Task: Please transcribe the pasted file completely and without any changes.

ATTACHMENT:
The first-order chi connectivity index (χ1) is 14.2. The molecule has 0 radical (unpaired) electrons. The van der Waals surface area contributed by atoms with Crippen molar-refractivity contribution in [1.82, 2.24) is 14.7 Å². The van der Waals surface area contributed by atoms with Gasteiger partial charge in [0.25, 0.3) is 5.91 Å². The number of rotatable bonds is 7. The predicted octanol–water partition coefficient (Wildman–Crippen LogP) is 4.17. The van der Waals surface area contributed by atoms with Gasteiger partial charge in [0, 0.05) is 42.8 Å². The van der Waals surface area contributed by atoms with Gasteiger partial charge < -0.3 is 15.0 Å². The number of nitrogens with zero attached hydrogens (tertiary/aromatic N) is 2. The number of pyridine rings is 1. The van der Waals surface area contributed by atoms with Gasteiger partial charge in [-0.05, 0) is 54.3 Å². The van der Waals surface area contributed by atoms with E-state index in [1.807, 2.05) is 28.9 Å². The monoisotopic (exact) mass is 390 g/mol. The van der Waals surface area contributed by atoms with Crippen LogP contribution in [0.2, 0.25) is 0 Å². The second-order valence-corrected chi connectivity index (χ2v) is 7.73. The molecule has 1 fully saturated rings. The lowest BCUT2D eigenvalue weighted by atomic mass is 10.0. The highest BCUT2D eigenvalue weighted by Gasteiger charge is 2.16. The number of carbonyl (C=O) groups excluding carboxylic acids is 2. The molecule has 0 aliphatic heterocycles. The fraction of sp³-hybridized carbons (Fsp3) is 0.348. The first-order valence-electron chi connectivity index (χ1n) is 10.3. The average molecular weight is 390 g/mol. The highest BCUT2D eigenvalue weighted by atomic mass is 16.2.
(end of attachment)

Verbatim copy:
The first-order chi connectivity index (χ1) is 14.2. The molecule has 0 radical (unpaired) electrons. The van der Waals surface area contributed by atoms with Crippen molar-refractivity contribution in [1.82, 2.24) is 14.7 Å². The van der Waals surface area contributed by atoms with Gasteiger partial charge in [0.25, 0.3) is 5.91 Å². The number of rotatable bonds is 7. The predicted octanol–water partition coefficient (Wildman–Crippen LogP) is 4.17. The van der Waals surface area contributed by atoms with Gasteiger partial charge in [0, 0.05) is 42.8 Å². The van der Waals surface area contributed by atoms with Gasteiger partial charge < -0.3 is 15.0 Å². The number of nitrogens with zero attached hydrogens (tertiary/aromatic N) is 2. The number of pyridine rings is 1. The van der Waals surface area contributed by atoms with Gasteiger partial charge in [-0.05, 0) is 54.3 Å². The van der Waals surface area contributed by atoms with E-state index in [1.807, 2.05) is 28.9 Å². The monoisotopic (exact) mass is 390 g/mol. The van der Waals surface area contributed by atoms with Crippen LogP contribution in [0.2, 0.25) is 0 Å². The second-order valence-corrected chi connectivity index (χ2v) is 7.73. The molecule has 1 fully saturated rings. The lowest BCUT2D eigenvalue weighted by atomic mass is 10.0. The highest BCUT2D eigenvalue weighted by Gasteiger charge is 2.16. The number of carbonyl (C=O) groups excluding carboxylic acids is 2. The molecule has 0 aliphatic heterocycles. The fraction of sp³-hybridized carbons (Fsp3) is 0.348. The first-order valence-electron chi connectivity index (χ1n) is 10.3. The average molecular weight is 390 g/mol. The highest BCUT2D eigenvalue weighted by atomic mass is 16.2.